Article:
When you have finally decided that it is time to get your estate plan in place, you quickly realize there are a lot of choices you will have to make in order to implement that plan. One of the most important choices is what type of estate plan would best suit your needs – a revocable trust or a more traditional Will. There are many practitioners who make a habit of trying to sell one product versus the other, but that does not necessarily mean you should be buying what they are selling. Here are some important things you should understand before deciding which type of estate plan would work best for you.
What is a revocable trust? A revocable trust is an estate planning tool that is most often used as a substitute for a Will. It is a type of trust that is set up during your lifetime that can be changed or revoked by you at any time. A revocable trust is similar to a Will in two very important ways: as long as you have capacity, you can make as many changes to the trust as you need, and you also maintain full control over your assets.
What are the “hassle” factors of setting up a revocable trust? There are several “hassle” factors you should take into consideration before setting up a revocable trust.
First, a revocable trust is a bit more complicated than a Will, so you have to spend more time learning the vocabulary and concepts associated with the trust. This is because you will be using your revocable trust on a regular basis in dealing with your financial affairs. Like any other important legal matter, there are certain “terms of art” that need to be understood by you.
Second, you must take the time to transfer many of your assets into your trust, in order to take the full advantage of having a trust. This funding process involves transferring title of your assets to your trust (such as bank or brokerage accounts), or changing beneficiaries to direct other assets to your trust upon your death (such as life insurance or retirement proceeds). While your attorney can prepare the deeds and associated paperwork to transfer your home and other real property into your trust, you will have to visit your banks and investment brokers to make sure that your accounts are properly transferred into your trust. If you do not take the time to do this, the effectiveness of the trust can be seriously compromised and result in your estate going through probate upon your death – a time consuming (and often more expensive) process for your heirs.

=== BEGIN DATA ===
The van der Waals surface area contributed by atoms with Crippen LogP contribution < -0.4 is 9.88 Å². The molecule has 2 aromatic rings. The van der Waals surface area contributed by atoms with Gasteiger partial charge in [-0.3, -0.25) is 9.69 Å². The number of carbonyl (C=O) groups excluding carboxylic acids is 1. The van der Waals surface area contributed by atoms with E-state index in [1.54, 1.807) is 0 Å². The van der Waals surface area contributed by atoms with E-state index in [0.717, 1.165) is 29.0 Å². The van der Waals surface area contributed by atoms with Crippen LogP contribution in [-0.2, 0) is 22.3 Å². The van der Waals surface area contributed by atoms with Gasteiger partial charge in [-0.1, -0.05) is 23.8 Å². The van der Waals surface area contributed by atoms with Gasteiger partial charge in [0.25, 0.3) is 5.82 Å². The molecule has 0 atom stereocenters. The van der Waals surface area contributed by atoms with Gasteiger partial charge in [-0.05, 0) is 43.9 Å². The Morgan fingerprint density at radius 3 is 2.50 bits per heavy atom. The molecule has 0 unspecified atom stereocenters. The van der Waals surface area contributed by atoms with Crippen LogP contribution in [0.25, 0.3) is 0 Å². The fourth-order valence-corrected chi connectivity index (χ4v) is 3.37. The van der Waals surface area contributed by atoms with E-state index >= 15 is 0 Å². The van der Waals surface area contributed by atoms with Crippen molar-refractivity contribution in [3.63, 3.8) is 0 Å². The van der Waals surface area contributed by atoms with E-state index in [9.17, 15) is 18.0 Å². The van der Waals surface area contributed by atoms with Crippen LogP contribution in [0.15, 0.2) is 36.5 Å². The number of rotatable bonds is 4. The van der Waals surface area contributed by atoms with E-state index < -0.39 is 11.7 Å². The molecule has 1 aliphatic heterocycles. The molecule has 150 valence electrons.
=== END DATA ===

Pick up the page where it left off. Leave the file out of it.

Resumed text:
A third consideration is that estate plans that incorporate revocable trusts usually cost more to put together and implement than estate plans that use traditional Wills. Your attorney will spend more time drafting the appropriate documents for you, and making sure you understand all of the important concepts associated with the trust documents. On the other hand, the cost of setting up a revocable trust often translates to less money spent going through the probate process for your heirs upon your death.